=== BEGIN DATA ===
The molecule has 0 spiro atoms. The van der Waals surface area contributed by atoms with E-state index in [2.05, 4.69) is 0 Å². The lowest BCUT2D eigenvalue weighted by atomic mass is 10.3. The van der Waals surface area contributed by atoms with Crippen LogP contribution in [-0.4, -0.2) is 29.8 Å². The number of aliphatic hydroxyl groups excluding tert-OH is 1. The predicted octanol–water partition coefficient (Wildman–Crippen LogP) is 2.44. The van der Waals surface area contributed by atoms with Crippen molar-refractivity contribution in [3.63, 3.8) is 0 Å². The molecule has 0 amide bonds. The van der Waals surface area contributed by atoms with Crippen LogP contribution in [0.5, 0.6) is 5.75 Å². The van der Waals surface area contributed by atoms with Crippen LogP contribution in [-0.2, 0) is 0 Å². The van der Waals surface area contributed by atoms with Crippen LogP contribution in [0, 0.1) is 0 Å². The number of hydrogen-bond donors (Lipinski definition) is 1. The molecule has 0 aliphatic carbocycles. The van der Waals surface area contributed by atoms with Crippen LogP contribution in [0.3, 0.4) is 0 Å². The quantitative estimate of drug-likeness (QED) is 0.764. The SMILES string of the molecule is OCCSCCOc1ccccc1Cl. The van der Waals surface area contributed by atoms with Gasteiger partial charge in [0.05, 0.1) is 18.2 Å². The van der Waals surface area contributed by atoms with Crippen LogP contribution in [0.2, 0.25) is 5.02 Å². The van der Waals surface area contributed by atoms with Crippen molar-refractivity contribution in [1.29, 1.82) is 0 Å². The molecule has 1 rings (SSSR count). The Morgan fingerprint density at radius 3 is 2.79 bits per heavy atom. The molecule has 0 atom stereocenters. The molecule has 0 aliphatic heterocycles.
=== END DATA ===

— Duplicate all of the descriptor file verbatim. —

The molecule has 0 spiro atoms. The van der Waals surface area contributed by atoms with E-state index in [2.05, 4.69) is 0 Å². The lowest BCUT2D eigenvalue weighted by atomic mass is 10.3. The van der Waals surface area contributed by atoms with Crippen LogP contribution in [-0.4, -0.2) is 29.8 Å². The number of aliphatic hydroxyl groups excluding tert-OH is 1. The predicted octanol–water partition coefficient (Wildman–Crippen LogP) is 2.44. The van der Waals surface area contributed by atoms with Crippen molar-refractivity contribution in [3.63, 3.8) is 0 Å². The molecule has 0 amide bonds. The van der Waals surface area contributed by atoms with Crippen LogP contribution in [0.5, 0.6) is 5.75 Å². The van der Waals surface area contributed by atoms with Crippen LogP contribution in [-0.2, 0) is 0 Å². The van der Waals surface area contributed by atoms with Crippen LogP contribution in [0, 0.1) is 0 Å². The number of hydrogen-bond donors (Lipinski definition) is 1. The molecule has 0 aliphatic carbocycles. The van der Waals surface area contributed by atoms with Crippen LogP contribution in [0.3, 0.4) is 0 Å². The quantitative estimate of drug-likeness (QED) is 0.764. The SMILES string of the molecule is OCCSCCOc1ccccc1Cl. The van der Waals surface area contributed by atoms with Gasteiger partial charge in [0.05, 0.1) is 18.2 Å². The van der Waals surface area contributed by atoms with Crippen LogP contribution in [0.2, 0.25) is 5.02 Å². The van der Waals surface area contributed by atoms with Crippen molar-refractivity contribution in [1.29, 1.82) is 0 Å². The molecule has 1 rings (SSSR count). The Morgan fingerprint density at radius 3 is 2.79 bits per heavy atom. The molecule has 0 atom stereocenters. The molecule has 0 aliphatic heterocycles.